The following is the gist of interpellations at the Committees on Rules and Administration of the House of Representatives and the House of Councillors on May 21, 2020:
Report to the Diet toward the partial lifting of the emergency declaration
Economic Revitalization Minister Yasutoshi Nishimura: Today, the government held a meeting of the Advisory Committee on the Basic Action Policy. After comprehensively taking into account the changes in coronavirus situation, the medical service system, and the monitoring system, approval was granted to the plan to reduce the prefectures under a state of emergency to Hokkaido, Saitama, Chiba, Tokyo, and Kanagawa. We will continue to make utmost efforts by closely cooperating with prefectural governments in order to contain the outbreak by May 31.
Resumption of social and economic activities
Hideki Niwa (Liberal Democratic Party): What do you expect from residents of the prefectures in the Kansai region where the emergency declaration is set to be lifted?
Nishimura: We want the residents to gradually expand their economic activities while avoiding the “three Cs [closed spaces, crowded places, and close-contact settings]” by using thorough anti-infection measures and keeping physical distance from other people. We also want them to voluntarily refrain from traveling across prefecture lines through the end of this month, even in the case of prefectures where the state of emergency has been lifted.
Takashi Endo (Nippon Ishin (Japan Innovation Party): It is important for the government to draw up and announce a long-term exit strategy, given the possibility of the arrival of a second and third wave of infections and a long battle against the new coronavirus.
Nishimura: After bringing the current outbreak under control, we will focus on the PCR testing system and measures to prevent clusters (group infections) with an eye to keeping a small-scale epidemic from turning into an outbreak. We hope to announce our basic plan for the resumption of economic activities when we lift the declaration (for all prefectures).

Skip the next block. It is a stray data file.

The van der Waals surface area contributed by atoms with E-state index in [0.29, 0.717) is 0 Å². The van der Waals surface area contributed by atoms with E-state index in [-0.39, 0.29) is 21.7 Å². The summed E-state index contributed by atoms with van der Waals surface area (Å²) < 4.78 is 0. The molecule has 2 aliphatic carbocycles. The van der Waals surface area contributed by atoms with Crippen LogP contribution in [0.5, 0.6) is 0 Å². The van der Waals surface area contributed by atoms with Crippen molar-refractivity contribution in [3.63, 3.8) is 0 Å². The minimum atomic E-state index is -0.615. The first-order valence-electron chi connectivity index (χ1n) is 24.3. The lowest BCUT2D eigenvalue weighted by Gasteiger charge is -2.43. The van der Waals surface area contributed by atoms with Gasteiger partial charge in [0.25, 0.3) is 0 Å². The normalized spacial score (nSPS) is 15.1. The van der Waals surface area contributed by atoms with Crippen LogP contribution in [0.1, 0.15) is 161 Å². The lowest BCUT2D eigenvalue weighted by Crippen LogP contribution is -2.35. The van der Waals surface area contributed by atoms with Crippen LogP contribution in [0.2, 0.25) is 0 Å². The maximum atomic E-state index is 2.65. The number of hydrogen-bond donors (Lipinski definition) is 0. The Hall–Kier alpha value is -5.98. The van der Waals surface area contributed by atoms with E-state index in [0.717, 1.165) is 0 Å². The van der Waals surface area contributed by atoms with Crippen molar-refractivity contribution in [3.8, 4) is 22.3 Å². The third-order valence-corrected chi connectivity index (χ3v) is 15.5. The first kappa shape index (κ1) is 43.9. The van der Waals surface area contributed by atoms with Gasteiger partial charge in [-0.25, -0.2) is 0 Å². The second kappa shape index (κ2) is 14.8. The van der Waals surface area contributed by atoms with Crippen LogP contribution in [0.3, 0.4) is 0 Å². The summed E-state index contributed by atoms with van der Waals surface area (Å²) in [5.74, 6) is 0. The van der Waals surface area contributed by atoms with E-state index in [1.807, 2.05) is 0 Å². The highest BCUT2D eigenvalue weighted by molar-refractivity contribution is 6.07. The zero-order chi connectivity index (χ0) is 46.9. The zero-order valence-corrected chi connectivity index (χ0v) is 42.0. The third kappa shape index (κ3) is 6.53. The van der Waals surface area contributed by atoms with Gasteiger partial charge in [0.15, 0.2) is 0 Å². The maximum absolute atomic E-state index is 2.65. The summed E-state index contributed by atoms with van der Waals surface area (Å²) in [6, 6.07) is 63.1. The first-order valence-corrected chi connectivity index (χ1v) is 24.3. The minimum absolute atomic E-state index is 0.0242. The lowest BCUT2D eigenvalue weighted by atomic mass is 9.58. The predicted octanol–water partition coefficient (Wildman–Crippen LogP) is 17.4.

Yuka Miyazawa (Constitutional Democratic Party of Japan): Isn’t it too early for the government to lift the emergency declaration [for the three prefectures in the Kansai region]?
Nishimura: We have made a decision based on experts’ analysis of information on the infection situation, the medical service system, and the PCR testing system. The number of seriously ill patients has declined, and that has eased the burden on medical institutions.
Second supplementary budget for the second year of the Reiwa Era
Kazunori Yamanoi (Opposition joint parliamentary group): The government should make the second supplementary budget for the second year of the Reiwa Era an extensive one by accepting requests from the opposition parties.
Nishimura: We are currently examining a rent relief plan and also considering introducing a system to allow employees to apply for subsidies for employment adjustment. We would like to fully protect the continuation of businesses, employment, and livelihood by including shortfalls (in the first supplementary budget) in the second supplementary budget.
Tetsuya Shiokawa (Japanese Communist Party): Medical institutions are suffering a significant lose of revenues because they are required to keep beds available for coronavirus patients for a long period of time. The government should take a financial measure to assist them.
Nishimura: Of the block subsidy worth 149 billion yen, we will provide 97,000 yen for ICU (intensive care unit) beds per day, 41,000 yen for beds for patients on artificial ventilators, and up to 16,000 yen for other types of beds. We will significantly increase the block subsidy in the second supplementary budget.
Kei Sato (Liberal Democratic Party): The government should start developing a vision for a new economic society to return the gross domestic product (GDP) to its original level even when there are certain restrictions on activities.
Nishimura: Due to the global pandemic, the global economy is in the worst condition it has seen since the Great Depression. It is not too much to say that (the Japanese economy) is facing its greatest crisis since the end of World War II. But this is also an opportunity to bring changes to digitalization and other areas in which Japanese society lags behind other nations. People’s awareness is also changing. While teleworking, some people may have realized how enjoyable it is to raise children. We would like to showcase Japan’s new economy and society in the so-called “big-boned policy” to be drafted this summer. (Abridged)